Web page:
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Inside the Orient painting

Color. Yellow color of the walls, blue – of houses in Medina. White, in the sun sometimes blinding, – of mosques. Modest brown and mournful black – of older people dress. Bright and tempting pink and violet – of young. Incredible and numerous colors of bazaars, of mosaics that’ve been here for centuries.

Palitra of colors – this is Moroccan painting. An artist from Rue des Consules (where the craftmarket is) draw it and sells to us in his gallery. His small shop belongs to a cat family. Actually, all Morocco belongs to cats. It’s the biggest and the most desperate clun. Its members are everywhere: hiding fearfully under cars, messy and dirty, wandering between tables in street cafes, examining pedestrians from windows and roofs.

An another Moroccan “tribe” looks happier –  street artists  sing on streets of the ancient fortress-town Kasbah des Oudaias, which walls face the ocean. They play traditional instruments and entertain people, spinning the long brush on their heavy round hats. Local busketers look like those in Paris, Moscow, Koln, Cape town and all over the world: cheerful, relaxed, talkative.  And sharing: their art, good mood and happiness. Simple and beautiful.

The gate Bab Chellah – a magic access to the old town Medina. If we turn to the left, we would find ourselves in the mess of Chinese market, run by Arabs and spread for not less than a mile. If we turn to the right, we would enjoy traditional craft of Morocco, whatever your soul desires, from brasses, carpets and Oriental caftans to musical instruments, lanterns and pottery. Make your choice, take your time.

Venders kindly greet and offer their goods. Venders know what is hospitality very well here. Real hospitality, with a genuine smile and welcome.

I met hospitality from everyone except guards of Palais Royal. I was politely expropriated from all three gates I tried to enter. Later Kamil – my volunteer guide and new friend in Rabat, whom I met on a street,  – explained me that only Moroccans have right to enter the palace. The amount of national flags – red canvas with a star in the middle – near it made me suggest it’s still a residence –not a king, but a president nowadays.

Kamil took me to the Maussoleo de Mohammed V, which tower teased us right across the river from our yacht-club. Mohammed had taste: his last shelter looks subtle and nice, reminding more a palace than a death chamber. Guards in traditional clothes on the entrance were busy, making photos with tourists. I felt myself almost like in Agra (probably, I would feel : )

Kasbah des Oudaias is a fortress of ancient times, infused by artistic spirit of times contemporary. Not only musicians and cats feel themselves at home here. Tourists stare on beautifully decorated doors and walls, painted in bright colors. Shadow of exotic gardens – pride of Rabat.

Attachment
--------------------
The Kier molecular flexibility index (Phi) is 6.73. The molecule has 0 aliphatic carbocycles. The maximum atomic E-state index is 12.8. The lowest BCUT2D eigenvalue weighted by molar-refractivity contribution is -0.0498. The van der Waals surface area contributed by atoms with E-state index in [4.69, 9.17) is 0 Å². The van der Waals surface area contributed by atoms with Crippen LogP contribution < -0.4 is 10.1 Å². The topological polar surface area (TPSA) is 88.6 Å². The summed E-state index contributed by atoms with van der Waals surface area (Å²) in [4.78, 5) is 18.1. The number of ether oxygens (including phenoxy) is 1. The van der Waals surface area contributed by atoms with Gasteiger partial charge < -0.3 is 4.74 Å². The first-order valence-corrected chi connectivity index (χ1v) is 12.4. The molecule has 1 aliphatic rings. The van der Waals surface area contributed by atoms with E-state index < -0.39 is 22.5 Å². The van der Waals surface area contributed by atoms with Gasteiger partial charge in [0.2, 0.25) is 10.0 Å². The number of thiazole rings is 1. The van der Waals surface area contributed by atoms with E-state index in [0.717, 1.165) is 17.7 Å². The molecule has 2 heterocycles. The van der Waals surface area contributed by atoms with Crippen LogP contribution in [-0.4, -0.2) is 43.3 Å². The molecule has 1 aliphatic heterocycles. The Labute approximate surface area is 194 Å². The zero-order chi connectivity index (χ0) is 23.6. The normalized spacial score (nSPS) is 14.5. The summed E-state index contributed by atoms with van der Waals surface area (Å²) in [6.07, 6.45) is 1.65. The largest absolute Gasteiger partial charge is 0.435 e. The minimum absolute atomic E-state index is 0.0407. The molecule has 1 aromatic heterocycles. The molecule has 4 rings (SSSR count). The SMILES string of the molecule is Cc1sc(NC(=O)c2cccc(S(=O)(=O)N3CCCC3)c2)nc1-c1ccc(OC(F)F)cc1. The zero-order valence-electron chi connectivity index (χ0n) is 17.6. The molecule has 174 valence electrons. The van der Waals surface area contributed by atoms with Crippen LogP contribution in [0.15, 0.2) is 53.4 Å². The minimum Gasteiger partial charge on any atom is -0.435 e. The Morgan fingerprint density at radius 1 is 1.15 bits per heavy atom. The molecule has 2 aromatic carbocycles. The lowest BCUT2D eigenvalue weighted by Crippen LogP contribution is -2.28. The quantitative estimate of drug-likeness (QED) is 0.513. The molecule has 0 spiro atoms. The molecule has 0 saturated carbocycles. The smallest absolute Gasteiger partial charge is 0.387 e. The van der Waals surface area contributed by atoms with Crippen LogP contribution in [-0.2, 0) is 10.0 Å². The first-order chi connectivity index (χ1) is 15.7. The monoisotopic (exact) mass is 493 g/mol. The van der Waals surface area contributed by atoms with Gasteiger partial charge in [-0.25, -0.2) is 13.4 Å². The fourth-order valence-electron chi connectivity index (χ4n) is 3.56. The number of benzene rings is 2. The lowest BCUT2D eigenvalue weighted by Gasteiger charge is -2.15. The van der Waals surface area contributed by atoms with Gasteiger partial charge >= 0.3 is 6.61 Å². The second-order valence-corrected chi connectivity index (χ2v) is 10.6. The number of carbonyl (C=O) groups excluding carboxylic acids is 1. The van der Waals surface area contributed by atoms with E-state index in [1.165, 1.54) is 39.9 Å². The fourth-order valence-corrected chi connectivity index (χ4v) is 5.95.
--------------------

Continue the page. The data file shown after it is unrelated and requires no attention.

In the narrow passage of the fortress my arm was caught by a woman. She wanted to make me… an injection. In fear I ran away: I thought she will inject me a drug. That was just henna, that is used to paint on surface of hands.

The garden of Kasbah

Hm… and another disappointment: cards that we bought on market for 10 Dh (about 90 cents) in the fortress cost 2 Dh… To be a customer in Morocco is a skill that demands knowledge and character. You won’t be “robbed” by vendors – but being self-confident and eloquent can save 50% of price.  It’s a game – not for victory tho, but for pleasure. And some profit could be.

The ancient walls of Medina that "host" a big open-air market

For 100 Dh we bought spices and mint tea – traditional drink of Morocco. Now we have enough tea and spices till Brazil.

In the restaurant of Kasbah the waitor served another traditional dish – bakery. It deserved the best mark from us, sweet-eaters. 10 from 10 in the rating of “Vagabond”.

The kitten relaxing in a restaurant of Kasbah

We go to Casablanca. Noone of us watched the movie. We have no idea what is it famous for.

We went along the coast, enjoying view of resort towns full of summer houses. Looked similar to Costa del Sol. Or Cote d’Azur. Some poor clue houses were also around. Horses and donkeys grassed nearby. Rural scenes of Marocco made me remember Namibia. We stopped on the road to buy some fruits.

Casablanca, probably, is famous for its industrial zone. It’s huge, dirty and overpolluted.

We wandered on the market of Casablanca. This time we made a brief inspection. Local market is bigger than Rabat’s. But the most famous city for shopping is Marrakesh – 150 miles from Rabat.

Probably, Casablanca is also famous for traffic jams. We were lucky to get out of the city before being completely stuck. By the way, to be a driver or pedestrian in Morocco you needn’t know anything about rules. Just pray for good luck and go. Because no one cares. If the rules exist here, no one uses them. Including road police, who deserve a medal, trying to organize this mess somehow.

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